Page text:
A new study finds while only about 1 percent of high school seniors say they have tried bath salts in the last year, almost one-fifth of those who tried it say they have taken the synthetic drug 40 times or more.
British researchers are developing a new method to detect synthetic drugs known as “bath salts,” PBS NewsHour reports. The researchers say the method is low-cost, disposable and quick. It could someday be used in a handheld sensor to detect bath salts, the researchers explain in the journal Analytical Chemistry.
The Drug Enforcement Administration announced Wednesday it conducted a major crackdown on synthetic drugs that involved the arrest of at least 150 people in 29 states, and the seizure of more than $20 million in products and cash.
Efforts to educate members of the U.S. military about the dangers of synthetic drugs, coupled with improved drug testing, are starting to have an effect, the Navy Times reports. The Navy and Marine Corps report a drop in members using Spice and bath salts.
U.S. emergency rooms reported almost 23,000 visits for synthetic drugs known as “bath salts” in 2011. The findings come from the first national study to look at bath salts-related emergency room visits, according to HealthDay.
Law enforcement officials and prosecutors are finding it difficult to win convictions against makers of synthetic drugs, who are constantly changing the chemistry of the products to stay one step ahead of the law.
Since local and statewide bans of synthetic drug sales in Florida have taken effect, the products are no longer easy to find in gas stations and convenience stores, according to an expert who tracks emerging psychoactive drugs. Calls to poison control centers have dropped, and fewer people are being rushed to the emergency room with side effects from the drugs.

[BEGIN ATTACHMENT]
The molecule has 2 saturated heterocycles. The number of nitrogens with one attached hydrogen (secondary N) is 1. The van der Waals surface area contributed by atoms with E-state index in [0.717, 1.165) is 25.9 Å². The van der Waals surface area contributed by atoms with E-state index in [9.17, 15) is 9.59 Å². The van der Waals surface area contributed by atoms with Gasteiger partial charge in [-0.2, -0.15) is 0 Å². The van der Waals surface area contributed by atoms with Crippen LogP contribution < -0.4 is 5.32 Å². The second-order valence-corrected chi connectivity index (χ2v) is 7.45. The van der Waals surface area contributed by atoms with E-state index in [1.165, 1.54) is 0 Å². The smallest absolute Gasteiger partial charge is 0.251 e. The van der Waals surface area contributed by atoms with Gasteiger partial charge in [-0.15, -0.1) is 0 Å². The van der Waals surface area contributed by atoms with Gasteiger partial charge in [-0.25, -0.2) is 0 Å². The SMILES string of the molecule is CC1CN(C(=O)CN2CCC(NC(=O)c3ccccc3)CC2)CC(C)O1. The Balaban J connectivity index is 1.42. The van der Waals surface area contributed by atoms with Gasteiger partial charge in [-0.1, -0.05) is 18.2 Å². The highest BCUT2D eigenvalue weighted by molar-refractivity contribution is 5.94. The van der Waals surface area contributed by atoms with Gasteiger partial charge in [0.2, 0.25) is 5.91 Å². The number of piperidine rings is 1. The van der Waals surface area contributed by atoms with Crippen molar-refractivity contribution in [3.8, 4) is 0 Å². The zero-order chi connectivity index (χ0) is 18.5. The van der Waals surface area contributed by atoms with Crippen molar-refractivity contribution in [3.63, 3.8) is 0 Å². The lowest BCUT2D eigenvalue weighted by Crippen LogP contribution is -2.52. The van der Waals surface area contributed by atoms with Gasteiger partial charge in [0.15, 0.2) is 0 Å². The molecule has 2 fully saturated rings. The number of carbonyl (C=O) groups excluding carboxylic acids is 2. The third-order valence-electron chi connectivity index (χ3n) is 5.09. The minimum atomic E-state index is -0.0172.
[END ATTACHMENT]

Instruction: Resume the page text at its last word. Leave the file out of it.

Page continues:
A former Marine claims synthetic drugs are popular in the U.S. military, according to a segment of National Geographic’s “Inside: Secret America,” which airs tonight. The program follows him and a current Marine as they purchase bath salts in smoke shops in San Diego, according to ABC News.
The Drug Enforcement Administration and authorities in three other countries announced the arrests of dozens of people on Wednesday involved in trafficking designer drugs such as bath salts and synthetic marijuana.
The increasing popularity of designer drugs is an alarming public health problem, according to a new report by the United Nations Office on Drugs and Crime. The number of new synthetic drugs rose by more than 50 percent in less than three years, the report states.
A new Arizona law bans the basic chemical formulas of synthetic drugs. Law enforcement officials hope the law will be an improvement over a previous law that was frequently thwarted by synthetic drug makers.
The Florida House Judiciary Committee this week passed a bill that would add 27 substances to the list of controlled substances that are banned in the state. The bill aims to make it more difficult for makers of synthetic drugs to manufacture their products.
Using the designer drugs known as “bath salts” is like playing Russian roulette with your brain, according to Michael H. Baumann, PhD, Chief of the Designer Drug Research Unit at NIDA’s Intramural Research Program.